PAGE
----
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10 Marketing Gimmicks That Make You Buy More

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How to tell if something is really a bargain or not and avoid falling into these marketing traps.After a recent column, I received an email from Peter, a reader in Saginaw, Mich. He noticed a Walmart flyer advertising a 24 oz box of Kellogg's Frosted Mini-Wheats for $3.68. Being the smart shopper he is, Peter knew this wasn't much of a deal since Meijer had recently been selling the same 24 oz boxes for $2.50 each.

As Peter noted in his email, Walmart is likely counting on people assuming everything listed in the flyer is a bargain even when it's not. It's one of the tricky ways stores try to get shoppers to part with their money.

Here are 10 of the top marketing gimmicks stores use. Check back next week when I'll share some tips on how to avoid falling into these spending traps.


1. Advertising everyday prices

Just because it is in the sales flyer doesn't mean it is a deal. Look for terms such as “˜Great Low Price' which may indicate the store is simply advertising the regular price instead of offering a sale.


2. Endcap and center displays

It may seem like the best deals would be placed in the center aisles and end caps. However, that's not always the case. Endcaps, in particular, are often used to display items that lend themselves well to impulse purchases (think: sweet and salty snacks) rather than the best deals.


3. Calculating sale percentages off the MSRP

This seems to be a favorite of furniture stores. They say you are saving 60 percent off, but that percentage is based upon the manufacturer's suggested retail price ““ a price that is often inflated and that almost no one actually sells at. The store's normal price may be 50 percent off the MSRP so the sale price is actually only 10 percent off.


4. Never to be repeated sales

Another popular tactic used by furniture, housewares and department stores is the “˜one time only sale.' These sales promise the best prices of the season and say they will never be repeated. Let me tell you, I've been tracking sales for a long time, and it is very rare to find a sale so good that it will never be repeated. Don't buy into the hype.


5. Group pricing

2 for $3, 4 for $5, 10 for $10″¦stores love to price things in groups. However, unless the ad stipulates you must buy a certain quantity to get the sale price, you don't have to buy that many. Rather than two cream cheeses for $3, you can get one for $1.50.


6. Adding clutter to make you buy more

Cluttered aisles tend to increase sales, and baskets jumbled with items attract shoppers looking for a deal. Some department stores may leave some racks messy because they give the impression of a hot item and encourage other shoppers to stop and take a peak.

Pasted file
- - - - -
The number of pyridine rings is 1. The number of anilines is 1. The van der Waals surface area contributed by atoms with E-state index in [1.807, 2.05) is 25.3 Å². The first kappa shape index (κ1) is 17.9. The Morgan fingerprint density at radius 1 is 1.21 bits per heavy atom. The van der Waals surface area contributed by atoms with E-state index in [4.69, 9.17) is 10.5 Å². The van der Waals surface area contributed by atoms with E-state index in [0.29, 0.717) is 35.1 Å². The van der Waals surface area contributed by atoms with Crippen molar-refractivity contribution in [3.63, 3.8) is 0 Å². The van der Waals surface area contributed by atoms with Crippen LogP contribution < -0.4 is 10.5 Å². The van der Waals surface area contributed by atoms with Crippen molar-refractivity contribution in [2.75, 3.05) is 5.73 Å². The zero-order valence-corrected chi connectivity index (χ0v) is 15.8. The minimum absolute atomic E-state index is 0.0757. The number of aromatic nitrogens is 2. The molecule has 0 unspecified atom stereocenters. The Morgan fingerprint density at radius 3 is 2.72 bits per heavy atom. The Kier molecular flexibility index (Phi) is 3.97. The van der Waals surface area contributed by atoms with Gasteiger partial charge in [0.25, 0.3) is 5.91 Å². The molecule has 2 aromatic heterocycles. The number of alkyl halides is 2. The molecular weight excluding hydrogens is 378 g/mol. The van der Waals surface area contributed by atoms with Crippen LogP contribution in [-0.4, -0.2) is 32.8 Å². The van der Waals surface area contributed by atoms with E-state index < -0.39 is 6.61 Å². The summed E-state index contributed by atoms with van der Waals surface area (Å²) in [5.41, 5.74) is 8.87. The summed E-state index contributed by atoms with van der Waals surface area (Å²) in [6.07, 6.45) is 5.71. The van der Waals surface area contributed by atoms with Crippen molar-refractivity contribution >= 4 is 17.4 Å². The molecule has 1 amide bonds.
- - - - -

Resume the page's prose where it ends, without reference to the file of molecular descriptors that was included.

7. Placing popular items in the back of the store

Clearance racks in the mall are at the back of the store for the same reason milk is stocked along the grocer's rear wall. Retailers want you to walk past all their other displays in the hopes something will grab your attention.


8. Making the sales experience hands-on

Once an item is in your hands, you feel some degree of ownership. You might also feel guilty about walking away after the associate has bothered to pull down a display item for you to look at. Both are reasons why store associates may hand an item over rather than simply point you in the right direction.


9. Dropping the dollar sign

10 marketing sales tricks that can make you buy more. Don't buy into the hype of these persuasive techniquesIn my experience, this gimmick seems most common at the mall clothing stores. Rather than a pre-printed price tag with $50 on it, the stores have a handwritten tag that say 50–. Something about dropping the dollar sign and handwriting the price makes us think it must be a great deal.


10. Putting the bakery and flowers up front

Finally, grocery stores want you to be in the proper frame of mind to maximize your spending. Delicious bakery smells and bright flower displays are said to put shoppers in a buying mood which is why those departments are likely to greet you when you walk in the door.

Written by Josh Elledge - Chief Executive Angel

Josh Elledge Consumer Savings Expert and Founder/Chief Executive Angel,®

Josh Elledge is on a mission to help Americans save money and time so they can give. He is Founder and Chief Executive Angel of®, which was created to bolster the buying power of the average U.S. family by combining technology, coupons and smart thinking for extreme savings on household consumables and everyday items.

Through his work with, Elledge has emerged as one of the nation's leading experts on consumer savings appearing in the media more than 2,000 times!


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